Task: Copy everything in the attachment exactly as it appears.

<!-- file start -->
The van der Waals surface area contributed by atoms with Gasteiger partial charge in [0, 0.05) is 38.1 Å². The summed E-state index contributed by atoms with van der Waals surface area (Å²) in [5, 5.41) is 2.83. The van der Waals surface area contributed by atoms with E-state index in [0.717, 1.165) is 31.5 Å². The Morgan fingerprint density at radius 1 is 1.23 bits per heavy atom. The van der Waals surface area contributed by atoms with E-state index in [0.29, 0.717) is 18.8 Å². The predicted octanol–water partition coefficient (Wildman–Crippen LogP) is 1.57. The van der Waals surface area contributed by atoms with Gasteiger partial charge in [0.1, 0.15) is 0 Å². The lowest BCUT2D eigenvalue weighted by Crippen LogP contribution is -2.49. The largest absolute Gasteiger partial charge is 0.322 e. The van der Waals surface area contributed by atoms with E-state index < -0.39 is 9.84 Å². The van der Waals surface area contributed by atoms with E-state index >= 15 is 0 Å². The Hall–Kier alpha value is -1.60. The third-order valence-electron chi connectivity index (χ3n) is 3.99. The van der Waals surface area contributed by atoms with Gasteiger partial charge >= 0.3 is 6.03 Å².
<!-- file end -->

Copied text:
The van der Waals surface area contributed by atoms with Gasteiger partial charge in [0, 0.05) is 38.1 Å². The summed E-state index contributed by atoms with van der Waals surface area (Å²) in [5, 5.41) is 2.83. The van der Waals surface area contributed by atoms with E-state index in [0.717, 1.165) is 31.5 Å². The Morgan fingerprint density at radius 1 is 1.23 bits per heavy atom. The van der Waals surface area contributed by atoms with E-state index in [0.29, 0.717) is 18.8 Å². The predicted octanol–water partition coefficient (Wildman–Crippen LogP) is 1.57. The van der Waals surface area contributed by atoms with Gasteiger partial charge in [0.1, 0.15) is 0 Å². The lowest BCUT2D eigenvalue weighted by Crippen LogP contribution is -2.49. The largest absolute Gasteiger partial charge is 0.322 e. The van der Waals surface area contributed by atoms with E-state index < -0.39 is 9.84 Å². The van der Waals surface area contributed by atoms with E-state index >= 15 is 0 Å². The Hall–Kier alpha value is -1.60. The third-order valence-electron chi connectivity index (χ3n) is 3.99. The van der Waals surface area contributed by atoms with Gasteiger partial charge >= 0.3 is 6.03 Å².